Let People Enjoy Halloween Without Lecturing Them About How 'Un-Australian' It Is

Being a killjoy is the biggest horror of all.

Something that some Australians have a hard time accepting is America’s influence on our culture. Most of our movies, TV shows, and music come from the US, so it’s inevitable that some of their culture will rub off on us.

However, Halloween is not an example this influence. Halloween isn’t an example of American culture taking over Australia for many reasons, but firstly because it isn’t even American in origin.

Halloween started life as Samhain, an ancient Celtic festival held at the end of the Northern Hemisphere’s summer – so, right about now. This pagan festival was adopted and adapted by the early Church in an effort to “smooth the conversion process”, and it became All Hallows’ Eve. All of that happened in the 700s, in Europe, AKA several centuries before America became ‘America’.

So how did Halloween make its way to America? Earlier colonists, such as the Puritans, didn’t like Halloween for obvious reasons (they hated almost everything), so it didn’t become a widely celebrated holiday until Scottish and Irish migration ramped up in the 1800s (and it’s still celebrated all over the UK and Ireland). Even then, it took more than a century for Halloween to make its way outside those migrant communities, and now, here we are, with Americans having perfected the art of Halloween.

This insistence that Australia remain unblemished by ‘American culture’ has troubling undertones, frankly. ‘Australian culture’ as it exists now is simply an amalgamation of hundreds of different kinds of cultures. The idea of there being one dominant ‘Australian culture’ is often used to silence and ostracise those who don’t meet its standards, like migrants or Indigenous people, or those who criticise aspects of it, like Australia Day.

So, it isn’t American culture taking over Australia, because it isn’t American. But I’m not even sure it’s taking over in the first place.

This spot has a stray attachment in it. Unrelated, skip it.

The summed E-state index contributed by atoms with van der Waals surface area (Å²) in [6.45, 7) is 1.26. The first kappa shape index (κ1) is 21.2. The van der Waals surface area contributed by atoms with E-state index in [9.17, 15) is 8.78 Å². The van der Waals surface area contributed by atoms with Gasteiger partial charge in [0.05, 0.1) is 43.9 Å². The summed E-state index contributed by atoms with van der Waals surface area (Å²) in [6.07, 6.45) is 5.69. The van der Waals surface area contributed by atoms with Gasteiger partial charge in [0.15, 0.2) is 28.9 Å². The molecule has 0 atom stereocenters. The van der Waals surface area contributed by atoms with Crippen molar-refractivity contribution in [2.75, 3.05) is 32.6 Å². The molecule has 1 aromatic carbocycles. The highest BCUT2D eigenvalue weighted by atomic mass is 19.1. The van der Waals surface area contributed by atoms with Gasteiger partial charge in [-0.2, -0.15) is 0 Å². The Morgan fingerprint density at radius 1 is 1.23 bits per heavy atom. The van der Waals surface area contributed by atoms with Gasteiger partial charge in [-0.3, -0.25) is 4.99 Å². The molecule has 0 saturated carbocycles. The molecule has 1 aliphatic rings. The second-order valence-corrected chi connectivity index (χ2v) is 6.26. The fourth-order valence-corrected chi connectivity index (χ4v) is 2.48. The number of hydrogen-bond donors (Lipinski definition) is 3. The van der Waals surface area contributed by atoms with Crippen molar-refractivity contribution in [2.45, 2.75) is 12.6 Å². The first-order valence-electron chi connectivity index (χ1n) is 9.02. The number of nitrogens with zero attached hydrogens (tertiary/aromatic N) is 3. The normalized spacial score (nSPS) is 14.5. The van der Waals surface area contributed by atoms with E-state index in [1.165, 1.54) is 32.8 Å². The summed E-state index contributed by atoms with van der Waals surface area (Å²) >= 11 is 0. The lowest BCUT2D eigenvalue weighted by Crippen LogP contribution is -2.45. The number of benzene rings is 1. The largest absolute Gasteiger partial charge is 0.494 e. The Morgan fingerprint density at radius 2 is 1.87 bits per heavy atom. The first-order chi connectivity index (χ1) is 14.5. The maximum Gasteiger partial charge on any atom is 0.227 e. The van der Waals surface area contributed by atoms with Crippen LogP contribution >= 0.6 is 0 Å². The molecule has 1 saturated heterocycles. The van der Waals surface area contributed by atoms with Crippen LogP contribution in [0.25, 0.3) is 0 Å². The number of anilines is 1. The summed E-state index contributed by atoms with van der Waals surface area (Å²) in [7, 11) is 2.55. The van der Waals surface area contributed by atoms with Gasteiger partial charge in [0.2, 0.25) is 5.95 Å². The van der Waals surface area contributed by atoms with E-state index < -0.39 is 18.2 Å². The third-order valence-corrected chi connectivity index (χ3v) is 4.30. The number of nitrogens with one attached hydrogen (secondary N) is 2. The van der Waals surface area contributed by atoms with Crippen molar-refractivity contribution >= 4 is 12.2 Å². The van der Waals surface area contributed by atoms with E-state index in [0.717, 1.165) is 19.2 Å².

Over a decade ago, I tried trick-or-treating with my friends for the first time. Some people gave us candy. One person gave us $5 notes. One person gave us granola bars, and one person yelled at us about how Halloween was an American holiday so we shouldn’t be celebrating it. But most people just didn’t have anything to give us.

I don’t think much has changed. I live in the suburbs, and despite having candy available each year just in case, I never get trick-or-treaters at my door come October 31st. Maybe it’s because most of the neighbours on my street don’t really talk to each other. But I think the reality is that trick-or-treating simply hasn’t taken off here the way some people fear.

The most that I see it celebrated is by adults who attend Halloween parties and use it as an excuse to dress up. And what’s wrong with that, exactly? Everyone loves a topical or punny costume.

Writing in The AgeNicola Philp wrote about her hatred of Halloween, and her suspicions that this aspect of ‘American culture’ has infiltrated Australia because retailers saw an opportunity to make money. That may be so, but protesting specifically and solely against Halloween is hardly going to challenge capitalism in any meaningful way.

At the end of the day, Halloween is an excuse to dress up, and if you’re a kid, ask strangers for candy. Neither of those things are hurting anyone, so why can’t those who complain just chill out and adopt a ‘let people live’ approach?

I don’t have any Halloween plans myself, so if anyone needs me, I’ll be celebrating All Hallows’ Eve by watching Halloween-themed episodes of my favourite TV shows.


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